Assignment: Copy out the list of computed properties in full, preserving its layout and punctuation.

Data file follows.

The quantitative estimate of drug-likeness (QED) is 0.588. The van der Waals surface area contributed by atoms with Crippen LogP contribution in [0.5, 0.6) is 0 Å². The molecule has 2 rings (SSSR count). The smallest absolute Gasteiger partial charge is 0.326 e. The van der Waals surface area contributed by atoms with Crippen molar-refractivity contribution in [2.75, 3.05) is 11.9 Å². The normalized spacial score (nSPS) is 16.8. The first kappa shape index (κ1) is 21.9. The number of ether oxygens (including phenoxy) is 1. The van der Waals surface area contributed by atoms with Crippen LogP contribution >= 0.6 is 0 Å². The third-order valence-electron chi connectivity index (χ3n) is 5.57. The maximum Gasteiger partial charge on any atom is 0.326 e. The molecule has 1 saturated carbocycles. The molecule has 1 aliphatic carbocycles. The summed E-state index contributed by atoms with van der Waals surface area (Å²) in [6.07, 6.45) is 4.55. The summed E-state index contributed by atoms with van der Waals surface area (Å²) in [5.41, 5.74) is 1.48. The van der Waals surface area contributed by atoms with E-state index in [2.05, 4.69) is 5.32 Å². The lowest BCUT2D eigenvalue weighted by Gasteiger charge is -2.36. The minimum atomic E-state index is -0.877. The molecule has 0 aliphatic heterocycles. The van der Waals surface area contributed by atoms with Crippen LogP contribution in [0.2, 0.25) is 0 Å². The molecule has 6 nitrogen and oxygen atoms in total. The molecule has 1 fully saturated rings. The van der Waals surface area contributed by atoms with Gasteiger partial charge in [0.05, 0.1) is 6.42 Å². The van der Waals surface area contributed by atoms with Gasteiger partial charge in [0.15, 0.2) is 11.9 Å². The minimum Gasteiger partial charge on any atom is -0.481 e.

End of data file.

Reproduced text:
The quantitative estimate of drug-likeness (QED) is 0.588. The van der Waals surface area contributed by atoms with Crippen LogP contribution in [0.5, 0.6) is 0 Å². The molecule has 2 rings (SSSR count). The smallest absolute Gasteiger partial charge is 0.326 e. The van der Waals surface area contributed by atoms with Crippen molar-refractivity contribution in [2.75, 3.05) is 11.9 Å². The normalized spacial score (nSPS) is 16.8. The first kappa shape index (κ1) is 21.9. The number of ether oxygens (including phenoxy) is 1. The van der Waals surface area contributed by atoms with Crippen LogP contribution >= 0.6 is 0 Å². The third-order valence-electron chi connectivity index (χ3n) is 5.57. The maximum Gasteiger partial charge on any atom is 0.326 e. The molecule has 1 saturated carbocycles. The molecule has 1 aliphatic carbocycles. The summed E-state index contributed by atoms with van der Waals surface area (Å²) in [6.07, 6.45) is 4.55. The summed E-state index contributed by atoms with van der Waals surface area (Å²) in [5.41, 5.74) is 1.48. The van der Waals surface area contributed by atoms with E-state index in [2.05, 4.69) is 5.32 Å². The lowest BCUT2D eigenvalue weighted by Gasteiger charge is -2.36. The minimum atomic E-state index is -0.877. The molecule has 0 aliphatic heterocycles. The van der Waals surface area contributed by atoms with Crippen LogP contribution in [0.2, 0.25) is 0 Å². The molecule has 6 nitrogen and oxygen atoms in total. The molecule has 1 fully saturated rings. The van der Waals surface area contributed by atoms with Gasteiger partial charge in [0.05, 0.1) is 6.42 Å². The van der Waals surface area contributed by atoms with Gasteiger partial charge in [0.15, 0.2) is 11.9 Å². The minimum Gasteiger partial charge on any atom is -0.481 e.